Toddler time is time of discovery

Sherri Gardner HowellFarragut, Feature

For the past couple of weeks, I have had the privilege of doing some babysitting for two of my grandchildren. King, in Franklin, is 3 and a half. Gardner, in Seattle, is almost 2. As all my grandmother friends will attest, babysitting for toddlers is stepping back into that world of discovery and toddler attitude.


It is no wonder that sociologist compare the toddler years and the teenage years. Everything is new and different for the little ones, and it is an age of discovery. Apron strings are beginning to stretch, as long as Mama and Dada are still close enough to run to for refuge.

For me, the toddler years are the beginning of the golden age of grandparenting. I learn to love babies again whenever we have a new one in the family, but loving toddlers is my natural state-of-mind. I’m not sure when this golden age ends, because my oldest grandson is almost 13, and I’m still loving every day I get to spend with him, too.

I do feel some added pressure during these toddler years. The first and foremost is keeping them safe, something some of my other grandmother friends also express as their greatest fear. “I forgot what it was like to need three hands,” one friend lamented after a busy afternoon with her two toddler boys.  “And they are so fast,” another friend added.

The second, more cerebral pressure comes because I believe you begin to define your grandmother role during these toddler years. Am I going to be a fun Gigi or a nervous one?  Will the announcement that Gigi is coming to visit bring cheers or tears because it might mean Mommy and Daddy are going out? Is a day with Gigi exciting or boring?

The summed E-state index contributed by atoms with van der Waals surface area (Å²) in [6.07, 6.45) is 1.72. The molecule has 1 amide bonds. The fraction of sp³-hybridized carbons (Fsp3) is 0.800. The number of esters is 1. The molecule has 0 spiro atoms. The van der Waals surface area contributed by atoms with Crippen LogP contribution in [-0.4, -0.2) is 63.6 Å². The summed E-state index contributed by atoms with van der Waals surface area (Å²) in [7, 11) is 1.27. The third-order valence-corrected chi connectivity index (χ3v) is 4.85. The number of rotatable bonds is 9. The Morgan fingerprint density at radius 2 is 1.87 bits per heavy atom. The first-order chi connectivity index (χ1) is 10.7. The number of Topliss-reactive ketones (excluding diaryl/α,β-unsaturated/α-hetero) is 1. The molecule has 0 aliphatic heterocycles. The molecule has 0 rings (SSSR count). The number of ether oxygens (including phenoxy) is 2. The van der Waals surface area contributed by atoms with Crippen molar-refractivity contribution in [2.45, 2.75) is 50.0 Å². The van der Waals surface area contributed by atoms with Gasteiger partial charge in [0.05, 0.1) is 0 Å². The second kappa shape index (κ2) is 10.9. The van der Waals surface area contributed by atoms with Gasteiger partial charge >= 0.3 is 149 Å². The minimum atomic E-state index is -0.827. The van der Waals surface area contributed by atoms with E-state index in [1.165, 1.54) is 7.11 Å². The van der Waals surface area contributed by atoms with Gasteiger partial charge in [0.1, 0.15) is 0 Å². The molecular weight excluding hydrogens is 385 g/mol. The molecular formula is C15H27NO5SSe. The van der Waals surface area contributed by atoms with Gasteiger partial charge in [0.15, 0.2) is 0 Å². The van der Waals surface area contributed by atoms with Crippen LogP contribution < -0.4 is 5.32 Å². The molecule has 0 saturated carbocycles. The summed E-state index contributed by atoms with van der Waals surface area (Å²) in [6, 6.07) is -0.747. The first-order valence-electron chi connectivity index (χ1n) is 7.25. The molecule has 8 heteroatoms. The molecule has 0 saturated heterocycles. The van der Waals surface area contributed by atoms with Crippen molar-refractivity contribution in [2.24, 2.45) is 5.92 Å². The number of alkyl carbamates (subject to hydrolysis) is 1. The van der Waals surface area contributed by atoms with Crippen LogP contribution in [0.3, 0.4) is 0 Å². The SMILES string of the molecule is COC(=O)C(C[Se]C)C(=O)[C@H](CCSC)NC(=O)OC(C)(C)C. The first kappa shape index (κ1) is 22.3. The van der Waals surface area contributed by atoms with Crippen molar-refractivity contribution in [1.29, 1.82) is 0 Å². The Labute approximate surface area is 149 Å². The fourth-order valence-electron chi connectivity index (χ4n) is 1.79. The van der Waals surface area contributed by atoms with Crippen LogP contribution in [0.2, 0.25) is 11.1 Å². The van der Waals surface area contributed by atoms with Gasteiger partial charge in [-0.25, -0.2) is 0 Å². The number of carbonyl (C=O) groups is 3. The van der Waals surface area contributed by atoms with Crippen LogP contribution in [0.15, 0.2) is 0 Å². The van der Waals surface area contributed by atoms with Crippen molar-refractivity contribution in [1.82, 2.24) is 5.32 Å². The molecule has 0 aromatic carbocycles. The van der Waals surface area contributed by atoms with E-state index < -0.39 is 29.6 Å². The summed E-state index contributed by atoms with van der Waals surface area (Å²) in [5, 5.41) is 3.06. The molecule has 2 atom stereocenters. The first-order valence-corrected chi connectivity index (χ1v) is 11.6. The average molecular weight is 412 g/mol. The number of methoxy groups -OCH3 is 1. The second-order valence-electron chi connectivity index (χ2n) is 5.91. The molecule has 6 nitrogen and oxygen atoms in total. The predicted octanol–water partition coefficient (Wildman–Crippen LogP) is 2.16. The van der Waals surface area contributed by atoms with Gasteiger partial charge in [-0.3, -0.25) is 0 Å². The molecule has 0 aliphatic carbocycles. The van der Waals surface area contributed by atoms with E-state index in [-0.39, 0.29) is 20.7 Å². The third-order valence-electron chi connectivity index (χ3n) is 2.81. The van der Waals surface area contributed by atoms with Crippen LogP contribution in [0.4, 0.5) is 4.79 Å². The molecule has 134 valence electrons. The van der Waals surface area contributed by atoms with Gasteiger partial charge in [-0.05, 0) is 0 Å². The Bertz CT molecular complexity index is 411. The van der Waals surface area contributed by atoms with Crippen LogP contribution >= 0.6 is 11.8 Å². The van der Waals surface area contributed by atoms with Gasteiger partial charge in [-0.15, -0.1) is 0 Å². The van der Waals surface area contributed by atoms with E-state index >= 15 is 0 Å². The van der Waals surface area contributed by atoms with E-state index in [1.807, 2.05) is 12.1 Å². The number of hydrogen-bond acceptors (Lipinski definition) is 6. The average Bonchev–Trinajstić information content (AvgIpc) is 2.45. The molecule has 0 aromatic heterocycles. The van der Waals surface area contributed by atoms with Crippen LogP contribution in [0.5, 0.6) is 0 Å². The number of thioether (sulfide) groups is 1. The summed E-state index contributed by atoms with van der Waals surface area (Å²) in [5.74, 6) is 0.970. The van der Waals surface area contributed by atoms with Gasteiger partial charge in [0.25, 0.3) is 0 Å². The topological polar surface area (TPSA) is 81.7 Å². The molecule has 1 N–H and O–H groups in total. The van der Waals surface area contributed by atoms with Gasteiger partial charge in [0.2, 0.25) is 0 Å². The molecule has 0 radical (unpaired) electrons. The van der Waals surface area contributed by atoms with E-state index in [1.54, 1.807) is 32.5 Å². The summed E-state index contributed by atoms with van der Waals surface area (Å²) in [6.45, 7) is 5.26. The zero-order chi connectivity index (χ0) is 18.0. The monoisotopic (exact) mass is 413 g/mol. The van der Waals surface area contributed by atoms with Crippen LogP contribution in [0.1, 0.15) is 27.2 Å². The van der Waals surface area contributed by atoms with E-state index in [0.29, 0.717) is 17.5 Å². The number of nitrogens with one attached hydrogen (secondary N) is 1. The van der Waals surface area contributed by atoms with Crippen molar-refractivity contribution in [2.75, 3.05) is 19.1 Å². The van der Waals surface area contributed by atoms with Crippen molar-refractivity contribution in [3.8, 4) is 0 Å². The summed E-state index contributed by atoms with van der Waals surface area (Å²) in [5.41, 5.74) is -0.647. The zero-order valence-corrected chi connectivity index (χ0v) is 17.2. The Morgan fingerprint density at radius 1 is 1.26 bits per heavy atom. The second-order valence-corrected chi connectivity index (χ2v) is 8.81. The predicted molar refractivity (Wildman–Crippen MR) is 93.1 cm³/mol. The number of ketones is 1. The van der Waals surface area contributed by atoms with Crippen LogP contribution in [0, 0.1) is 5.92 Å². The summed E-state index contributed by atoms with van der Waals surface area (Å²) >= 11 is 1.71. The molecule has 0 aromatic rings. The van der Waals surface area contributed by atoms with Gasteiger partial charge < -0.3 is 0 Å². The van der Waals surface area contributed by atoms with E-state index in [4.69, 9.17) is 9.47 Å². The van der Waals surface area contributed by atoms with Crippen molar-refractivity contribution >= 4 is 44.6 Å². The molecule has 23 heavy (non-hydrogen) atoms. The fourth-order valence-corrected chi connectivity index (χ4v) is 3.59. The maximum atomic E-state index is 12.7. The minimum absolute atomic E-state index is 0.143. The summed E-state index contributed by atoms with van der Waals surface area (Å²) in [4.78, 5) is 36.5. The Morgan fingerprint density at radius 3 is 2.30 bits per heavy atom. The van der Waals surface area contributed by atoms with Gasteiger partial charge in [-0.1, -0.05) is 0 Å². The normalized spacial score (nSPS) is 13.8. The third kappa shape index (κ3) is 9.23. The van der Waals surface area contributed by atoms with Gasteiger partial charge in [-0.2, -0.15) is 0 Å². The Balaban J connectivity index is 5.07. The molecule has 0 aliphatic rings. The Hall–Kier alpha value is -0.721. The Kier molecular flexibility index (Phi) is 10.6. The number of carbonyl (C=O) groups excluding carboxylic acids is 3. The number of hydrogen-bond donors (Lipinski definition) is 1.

The great thing about toddlers is that it doesn’t take much to please them. It takes endless patience, but it isn’t expensive or exhausting to throw the ball back to them 100 times, read the same book six times or allow yourself – the bad guy who scared Peppa Pig – to be locked up in the jail.

Both boys are fascinated by everything, and that is a world I have missed. A bug on the sidewalk, a You-Tube video of freight trains getting loaded with cargo, a rock that is too big to move and doubtless has wonderful treasures under it – all these ordinary things bring that spark to their eyes that is thrilling and inspiring.

Watching them learn and venture out is a joy. Gardner is fascinated with buckles and will buckle the fasteners on his high chair repeatedly. He can’t quite unbuckle them, however, so every time the buckle clicks closed, the request for “help” comes, and Gigi has to unbuckle it. Every time it snaps apart, he claps.

King is pushing his own limits of independence. I got a video from his mom of this tiny little guy climbing to the top of a waterslide at a neighborhood gathering. He refused all help, although climbing is not really his thing. He told his mom he could do it by himself because he “was brave like a lion.”

And he did it.

Another fascinating thing for grandparents is seeing your own children in the actions and attitudes of their toddlers. You don’t forget the time your life was filled with a toddler ready to challenge everything and say “NO,” no matter the question.

I guess I could call it “payback,” as I watch my grandsons get that all-too-familiar look on their faces – the same one their fathers got when trouble was brewing in those cute little heads.

But this time, I’m the fun Gigi. I can just smile and be ready with a hug when time-out and the tears are over.

 

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